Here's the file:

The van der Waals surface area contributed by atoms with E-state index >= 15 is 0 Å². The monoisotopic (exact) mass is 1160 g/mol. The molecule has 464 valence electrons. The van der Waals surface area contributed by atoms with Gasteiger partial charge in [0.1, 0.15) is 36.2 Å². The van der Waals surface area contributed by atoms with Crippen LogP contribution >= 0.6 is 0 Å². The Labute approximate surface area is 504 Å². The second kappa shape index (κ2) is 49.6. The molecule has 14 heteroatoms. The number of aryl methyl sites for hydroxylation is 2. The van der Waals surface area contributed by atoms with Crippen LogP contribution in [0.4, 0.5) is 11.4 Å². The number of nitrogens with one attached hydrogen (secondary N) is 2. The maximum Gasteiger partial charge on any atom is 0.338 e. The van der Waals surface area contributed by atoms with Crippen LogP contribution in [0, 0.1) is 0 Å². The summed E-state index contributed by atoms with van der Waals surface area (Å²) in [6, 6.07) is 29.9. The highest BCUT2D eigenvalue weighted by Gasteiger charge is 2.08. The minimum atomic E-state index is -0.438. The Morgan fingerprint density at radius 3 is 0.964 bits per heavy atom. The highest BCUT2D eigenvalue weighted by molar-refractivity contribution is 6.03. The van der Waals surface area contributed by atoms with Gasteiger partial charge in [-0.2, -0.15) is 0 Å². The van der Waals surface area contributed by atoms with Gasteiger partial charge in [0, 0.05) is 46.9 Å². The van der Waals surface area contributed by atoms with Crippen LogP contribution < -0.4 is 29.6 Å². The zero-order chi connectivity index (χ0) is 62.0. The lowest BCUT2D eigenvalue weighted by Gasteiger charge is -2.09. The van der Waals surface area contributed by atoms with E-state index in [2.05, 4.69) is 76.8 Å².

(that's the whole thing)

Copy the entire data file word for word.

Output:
The van der Waals surface area contributed by atoms with E-state index >= 15 is 0 Å². The monoisotopic (exact) mass is 1160 g/mol. The molecule has 464 valence electrons. The van der Waals surface area contributed by atoms with Gasteiger partial charge in [0.1, 0.15) is 36.2 Å². The van der Waals surface area contributed by atoms with Crippen LogP contribution >= 0.6 is 0 Å². The Labute approximate surface area is 504 Å². The second kappa shape index (κ2) is 49.6. The molecule has 14 heteroatoms. The number of aryl methyl sites for hydroxylation is 2. The van der Waals surface area contributed by atoms with Crippen LogP contribution in [0.4, 0.5) is 11.4 Å². The number of nitrogens with one attached hydrogen (secondary N) is 2. The maximum Gasteiger partial charge on any atom is 0.338 e. The van der Waals surface area contributed by atoms with Crippen LogP contribution in [0, 0.1) is 0 Å². The summed E-state index contributed by atoms with van der Waals surface area (Å²) in [6, 6.07) is 29.9. The highest BCUT2D eigenvalue weighted by Gasteiger charge is 2.08. The minimum atomic E-state index is -0.438. The Morgan fingerprint density at radius 3 is 0.964 bits per heavy atom. The highest BCUT2D eigenvalue weighted by molar-refractivity contribution is 6.03. The van der Waals surface area contributed by atoms with Gasteiger partial charge in [-0.2, -0.15) is 0 Å². The van der Waals surface area contributed by atoms with Gasteiger partial charge in [0, 0.05) is 46.9 Å². The van der Waals surface area contributed by atoms with Crippen LogP contribution < -0.4 is 29.6 Å². The zero-order chi connectivity index (χ0) is 62.0. The lowest BCUT2D eigenvalue weighted by Gasteiger charge is -2.09. The van der Waals surface area contributed by atoms with E-state index in [2.05, 4.69) is 76.8 Å².